Wednesday, February 1, 2012

Taroko Gorge and Hot Springs

Our second day of traveling was a trip through Taroko Gorge.  
We were worried at first because the woman who owns our hostel told us that they were closing the park at 7AM because of all the Chinese New Year visitors that would be coming into the park!  Thankfully we called the park offices and found out it was actually the next day, so we got lucky. 
If you're heading to Taroko during CNY be sure to check with the rangers to see if the park will be open all day or not, it would be sad to get there and have it closed.
The first time I went to Taroko was on a scooter.  This time was in a van, which was nice because it was raining the entire time.  

We donned our stylish yellow ponchos and set out for a day of hiking and adventures.


Bree's was huge so we tied it all up.  She looked like a little balloon.

Here's the entrance to the Taroko National Park.  I think it's definitely one of the most beautiful places in Taiwan, a must see if you're in the country.
 We took the Shankadang trail first.   It's an easy 3 or 4 km hike, depending on how far you go.  There are some places to stop and buy snacks and some hot food and some local aboriginal souvenirs. The hike goes right along the edge of a cliff with a river down below.  The water is crystal clear and turquoise blue.  It was such a pretty hike.

This temple is famous in the gorge. What a great place for it!  It's hard to tell just how tall the mountains are from the pictures, but I think this temple helps put it in better perspective. 



 The clouds made for some gorgeous scenic views.  We drove with the doors on our van open for a while just taking it all in.
 One of our stops in the gorge was to eat some food, of course.  Cam and I usually head up to TianXiang because the food is relatively cheap and pretty good.  But, since we had the parents with us, we decided to go to the Aboriginal Restaurant for some real food.   


The menu was complete with boar ribs, boar-skin salad, sweet potatoes, soups, steaks, salad, veggies, and bamboo sticky rice.  Despite how it may have sounded to my family, they all really enjoyed the food, except maybe the bamboo sticky rice, which my grandma affectionately named "wallpaper paste."

 After lunch we kept on truckin' and found the entrance to the hot springs, well, hot-spring I should say.

It wasn't quite to our expectations.  It used to be in a better location, but I guess and rock fell on someone or something, so now this is the only one available.  There are changing rooms and bathrooms to get into your swimwear, but then it's quite a walk down to the actual spring.  I was looking really stylish in my swimming suit and boots.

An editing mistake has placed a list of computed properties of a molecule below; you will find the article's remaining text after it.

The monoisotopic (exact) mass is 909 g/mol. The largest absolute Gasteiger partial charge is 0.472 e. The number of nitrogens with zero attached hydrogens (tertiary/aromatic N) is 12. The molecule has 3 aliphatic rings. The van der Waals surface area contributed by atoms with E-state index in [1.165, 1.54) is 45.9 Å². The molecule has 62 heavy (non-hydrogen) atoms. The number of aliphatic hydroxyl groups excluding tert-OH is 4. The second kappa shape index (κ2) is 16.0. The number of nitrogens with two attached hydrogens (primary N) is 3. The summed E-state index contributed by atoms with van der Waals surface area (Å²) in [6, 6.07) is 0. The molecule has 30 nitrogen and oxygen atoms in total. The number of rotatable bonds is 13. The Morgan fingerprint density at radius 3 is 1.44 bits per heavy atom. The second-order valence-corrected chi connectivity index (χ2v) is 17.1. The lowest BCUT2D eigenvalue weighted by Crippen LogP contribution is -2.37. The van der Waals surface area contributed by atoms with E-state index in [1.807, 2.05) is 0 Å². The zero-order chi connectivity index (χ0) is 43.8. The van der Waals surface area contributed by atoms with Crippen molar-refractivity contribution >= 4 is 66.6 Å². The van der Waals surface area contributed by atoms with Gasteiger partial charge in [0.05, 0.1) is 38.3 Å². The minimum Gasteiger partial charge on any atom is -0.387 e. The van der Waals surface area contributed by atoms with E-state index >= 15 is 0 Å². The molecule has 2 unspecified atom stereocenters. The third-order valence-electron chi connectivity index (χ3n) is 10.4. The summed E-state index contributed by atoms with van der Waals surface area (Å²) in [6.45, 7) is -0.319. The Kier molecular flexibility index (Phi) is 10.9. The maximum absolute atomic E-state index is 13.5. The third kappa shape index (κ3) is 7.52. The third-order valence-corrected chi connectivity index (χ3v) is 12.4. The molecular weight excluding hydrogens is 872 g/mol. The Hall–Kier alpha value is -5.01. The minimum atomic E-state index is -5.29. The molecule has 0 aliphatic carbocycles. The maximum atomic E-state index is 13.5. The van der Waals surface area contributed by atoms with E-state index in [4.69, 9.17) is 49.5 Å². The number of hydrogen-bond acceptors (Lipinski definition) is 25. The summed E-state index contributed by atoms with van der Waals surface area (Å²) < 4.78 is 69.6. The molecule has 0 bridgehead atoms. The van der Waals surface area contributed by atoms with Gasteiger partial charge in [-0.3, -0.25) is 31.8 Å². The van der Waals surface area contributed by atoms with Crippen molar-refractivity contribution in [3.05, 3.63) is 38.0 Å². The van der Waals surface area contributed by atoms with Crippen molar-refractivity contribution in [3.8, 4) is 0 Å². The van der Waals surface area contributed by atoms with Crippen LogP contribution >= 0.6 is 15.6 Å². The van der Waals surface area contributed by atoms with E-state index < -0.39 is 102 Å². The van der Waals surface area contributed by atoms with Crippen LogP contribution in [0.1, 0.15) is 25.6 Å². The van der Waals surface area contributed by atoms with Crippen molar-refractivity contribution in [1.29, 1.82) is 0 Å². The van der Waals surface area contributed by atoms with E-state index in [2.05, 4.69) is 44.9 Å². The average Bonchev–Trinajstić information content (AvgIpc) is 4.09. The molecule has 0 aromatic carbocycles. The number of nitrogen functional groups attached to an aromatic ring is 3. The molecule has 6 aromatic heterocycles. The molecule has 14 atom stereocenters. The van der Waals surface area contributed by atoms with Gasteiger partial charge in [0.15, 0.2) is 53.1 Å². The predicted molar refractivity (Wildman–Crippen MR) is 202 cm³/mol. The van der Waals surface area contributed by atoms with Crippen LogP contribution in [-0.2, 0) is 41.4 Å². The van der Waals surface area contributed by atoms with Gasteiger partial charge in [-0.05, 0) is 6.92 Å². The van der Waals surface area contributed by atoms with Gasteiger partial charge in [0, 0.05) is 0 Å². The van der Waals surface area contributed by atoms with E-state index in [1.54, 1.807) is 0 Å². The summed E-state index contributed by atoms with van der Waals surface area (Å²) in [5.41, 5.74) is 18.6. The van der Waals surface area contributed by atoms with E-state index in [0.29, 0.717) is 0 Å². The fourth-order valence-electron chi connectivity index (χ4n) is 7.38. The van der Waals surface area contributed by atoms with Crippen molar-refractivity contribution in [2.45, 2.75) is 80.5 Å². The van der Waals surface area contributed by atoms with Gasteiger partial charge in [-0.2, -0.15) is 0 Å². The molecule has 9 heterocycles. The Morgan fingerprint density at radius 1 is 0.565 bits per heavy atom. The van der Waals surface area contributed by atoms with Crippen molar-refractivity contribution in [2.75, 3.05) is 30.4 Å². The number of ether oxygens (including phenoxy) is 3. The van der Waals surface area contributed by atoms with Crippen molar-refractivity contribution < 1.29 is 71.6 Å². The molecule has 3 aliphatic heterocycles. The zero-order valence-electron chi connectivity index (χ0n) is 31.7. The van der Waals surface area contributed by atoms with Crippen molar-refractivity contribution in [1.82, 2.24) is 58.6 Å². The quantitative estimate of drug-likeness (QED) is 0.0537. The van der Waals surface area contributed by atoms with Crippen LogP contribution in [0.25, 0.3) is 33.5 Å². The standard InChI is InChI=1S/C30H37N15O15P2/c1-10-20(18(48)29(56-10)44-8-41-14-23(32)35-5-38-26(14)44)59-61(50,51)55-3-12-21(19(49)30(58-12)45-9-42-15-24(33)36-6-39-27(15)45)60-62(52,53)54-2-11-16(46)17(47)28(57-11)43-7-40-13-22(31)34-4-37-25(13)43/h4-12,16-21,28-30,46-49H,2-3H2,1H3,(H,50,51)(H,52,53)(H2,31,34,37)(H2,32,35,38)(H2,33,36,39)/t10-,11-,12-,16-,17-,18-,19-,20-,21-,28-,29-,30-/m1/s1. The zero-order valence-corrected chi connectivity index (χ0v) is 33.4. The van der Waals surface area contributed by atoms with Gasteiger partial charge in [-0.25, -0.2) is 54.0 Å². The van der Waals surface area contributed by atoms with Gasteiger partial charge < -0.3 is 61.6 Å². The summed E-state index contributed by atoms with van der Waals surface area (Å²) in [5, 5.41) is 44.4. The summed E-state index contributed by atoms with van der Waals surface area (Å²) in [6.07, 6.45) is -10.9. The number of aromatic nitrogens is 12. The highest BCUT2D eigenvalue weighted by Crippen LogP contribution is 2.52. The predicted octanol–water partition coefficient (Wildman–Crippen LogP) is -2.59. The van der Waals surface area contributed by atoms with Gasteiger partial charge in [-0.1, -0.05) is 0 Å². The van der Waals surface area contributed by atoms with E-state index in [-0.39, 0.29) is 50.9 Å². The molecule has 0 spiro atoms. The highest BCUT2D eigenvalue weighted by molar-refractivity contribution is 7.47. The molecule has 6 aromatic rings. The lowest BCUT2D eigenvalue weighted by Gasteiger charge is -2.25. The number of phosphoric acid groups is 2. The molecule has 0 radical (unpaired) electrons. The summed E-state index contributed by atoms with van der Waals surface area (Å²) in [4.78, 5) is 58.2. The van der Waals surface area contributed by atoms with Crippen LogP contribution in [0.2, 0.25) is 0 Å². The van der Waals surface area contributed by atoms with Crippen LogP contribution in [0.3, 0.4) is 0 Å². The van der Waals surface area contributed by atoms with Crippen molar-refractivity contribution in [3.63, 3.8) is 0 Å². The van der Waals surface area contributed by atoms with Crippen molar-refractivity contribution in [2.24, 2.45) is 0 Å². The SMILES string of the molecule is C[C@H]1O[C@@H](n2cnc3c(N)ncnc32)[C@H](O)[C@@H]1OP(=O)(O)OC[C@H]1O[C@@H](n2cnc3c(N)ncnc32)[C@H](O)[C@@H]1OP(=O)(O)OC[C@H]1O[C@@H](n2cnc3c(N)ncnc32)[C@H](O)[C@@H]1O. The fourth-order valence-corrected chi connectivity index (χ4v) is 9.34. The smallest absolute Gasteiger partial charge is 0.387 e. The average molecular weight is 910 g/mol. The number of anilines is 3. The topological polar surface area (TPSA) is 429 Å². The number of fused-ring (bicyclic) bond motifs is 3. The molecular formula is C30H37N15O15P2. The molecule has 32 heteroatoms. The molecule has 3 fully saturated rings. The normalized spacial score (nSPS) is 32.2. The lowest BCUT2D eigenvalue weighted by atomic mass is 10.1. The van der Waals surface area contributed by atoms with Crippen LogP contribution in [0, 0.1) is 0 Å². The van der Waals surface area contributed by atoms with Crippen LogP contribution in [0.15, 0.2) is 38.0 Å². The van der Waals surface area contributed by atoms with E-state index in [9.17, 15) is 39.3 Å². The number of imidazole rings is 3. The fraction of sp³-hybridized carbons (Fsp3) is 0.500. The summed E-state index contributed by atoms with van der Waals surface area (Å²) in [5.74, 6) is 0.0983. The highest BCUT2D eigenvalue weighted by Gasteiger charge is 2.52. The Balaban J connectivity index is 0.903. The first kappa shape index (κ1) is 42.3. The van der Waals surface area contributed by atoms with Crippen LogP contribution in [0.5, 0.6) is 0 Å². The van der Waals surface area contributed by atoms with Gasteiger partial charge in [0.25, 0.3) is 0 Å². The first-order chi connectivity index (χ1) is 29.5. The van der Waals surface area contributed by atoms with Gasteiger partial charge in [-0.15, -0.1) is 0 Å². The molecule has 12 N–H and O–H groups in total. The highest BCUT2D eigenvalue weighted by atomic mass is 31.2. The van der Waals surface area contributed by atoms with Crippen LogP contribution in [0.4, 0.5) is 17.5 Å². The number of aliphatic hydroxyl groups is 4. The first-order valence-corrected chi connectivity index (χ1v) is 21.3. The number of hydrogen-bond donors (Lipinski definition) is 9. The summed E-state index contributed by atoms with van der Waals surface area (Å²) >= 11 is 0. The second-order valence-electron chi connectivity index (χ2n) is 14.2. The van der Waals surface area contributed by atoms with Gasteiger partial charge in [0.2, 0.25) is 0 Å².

When we got down there it was pretty packed, but only around the water, almost no one was in the water.  

We soon found out why.  The water was soooooo HOT!  I could hardly put my toes in!  Someone told us the temperature was around 47C!  We tried to get used to it by slowly inching in, but there was no way I could get my whole body in.  Ryan, who can't stand to miss out on a good story or strange adventure, finally made it in and lasted a whole, ohh 20 seconds before he came running back out.


There were some old men who had their whole bodies and heads submerged, but I'm pretty sure they were losing brain cells.  They were in there for a long time, and came out looking like cooked lobsters.


See, aren't we cute in our hot spring attire?


Taroko Gorge is such a beautiful place.  My family rated it at the top of their trip.  One of the natural wonders of Taiwan for sure, if not all of Asia.

For more information on hot springs around Taiwan, check here.

3 comments:

  1. As I'm reading books about Travel In Taiwan and reading your blog, I'm wordering If I will find a hotspring where I will be able to put more than a foot in ... Do you know such places ?

    ReplyDelete
    Replies
    1. Honestly I've only been to the Taroko ones, but there are definitely many more that you can get your whole body in. This site gives you a pretty good idea of where to start: http://eng.taiwan.net.tw/pda/m1.aspx?sNo=0002035

      Hope that helps a little :)

      Delete
  2. Do you think the Taroko gorge would be ok in the rain if you didn't plan on driving? I'm leaving this weekend to Taiwan and I'm still trying to plan out this vacation! It looks like rain this week and since neither me nor my husband has driven a car in a year and half, I don't feel like practicing on a gorge would be a great idea!
    I'm glad I found your blog! I live in Japan with my husband and I rarely meet people who moved abroad as a couple. Taiwan looks like so much fun!

    ReplyDelete

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